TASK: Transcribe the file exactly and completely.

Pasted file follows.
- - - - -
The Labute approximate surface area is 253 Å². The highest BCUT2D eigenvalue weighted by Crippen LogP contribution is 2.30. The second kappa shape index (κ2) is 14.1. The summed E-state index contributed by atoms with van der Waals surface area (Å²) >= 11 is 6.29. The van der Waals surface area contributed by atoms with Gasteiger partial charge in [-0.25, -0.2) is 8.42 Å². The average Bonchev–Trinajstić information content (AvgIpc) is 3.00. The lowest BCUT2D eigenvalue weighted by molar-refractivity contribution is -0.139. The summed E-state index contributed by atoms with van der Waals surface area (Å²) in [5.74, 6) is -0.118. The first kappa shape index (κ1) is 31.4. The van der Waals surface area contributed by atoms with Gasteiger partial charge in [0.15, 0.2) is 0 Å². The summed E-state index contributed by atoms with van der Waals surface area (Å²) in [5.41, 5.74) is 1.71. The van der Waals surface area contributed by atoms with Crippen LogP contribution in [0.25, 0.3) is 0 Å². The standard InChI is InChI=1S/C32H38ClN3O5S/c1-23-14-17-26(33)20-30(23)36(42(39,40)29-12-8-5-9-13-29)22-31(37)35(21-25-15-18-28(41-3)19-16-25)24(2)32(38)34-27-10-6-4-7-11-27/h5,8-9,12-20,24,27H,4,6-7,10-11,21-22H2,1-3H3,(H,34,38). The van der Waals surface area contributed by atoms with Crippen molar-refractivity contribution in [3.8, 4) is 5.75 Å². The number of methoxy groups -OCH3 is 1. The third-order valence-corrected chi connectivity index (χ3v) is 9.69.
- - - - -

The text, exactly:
The Labute approximate surface area is 253 Å². The highest BCUT2D eigenvalue weighted by Crippen LogP contribution is 2.30. The second kappa shape index (κ2) is 14.1. The summed E-state index contributed by atoms with van der Waals surface area (Å²) >= 11 is 6.29. The van der Waals surface area contributed by atoms with Gasteiger partial charge in [-0.25, -0.2) is 8.42 Å². The average Bonchev–Trinajstić information content (AvgIpc) is 3.00. The lowest BCUT2D eigenvalue weighted by molar-refractivity contribution is -0.139. The summed E-state index contributed by atoms with van der Waals surface area (Å²) in [5.74, 6) is -0.118. The first kappa shape index (κ1) is 31.4. The van der Waals surface area contributed by atoms with Gasteiger partial charge in [0.15, 0.2) is 0 Å². The summed E-state index contributed by atoms with van der Waals surface area (Å²) in [5.41, 5.74) is 1.71. The van der Waals surface area contributed by atoms with Crippen LogP contribution in [0.25, 0.3) is 0 Å². The standard InChI is InChI=1S/C32H38ClN3O5S/c1-23-14-17-26(33)20-30(23)36(42(39,40)29-12-8-5-9-13-29)22-31(37)35(21-25-15-18-28(41-3)19-16-25)24(2)32(38)34-27-10-6-4-7-11-27/h5,8-9,12-20,24,27H,4,6-7,10-11,21-22H2,1-3H3,(H,34,38). The van der Waals surface area contributed by atoms with Crippen molar-refractivity contribution in [3.8, 4) is 5.75 Å². The number of methoxy groups -OCH3 is 1. The third-order valence-corrected chi connectivity index (χ3v) is 9.69.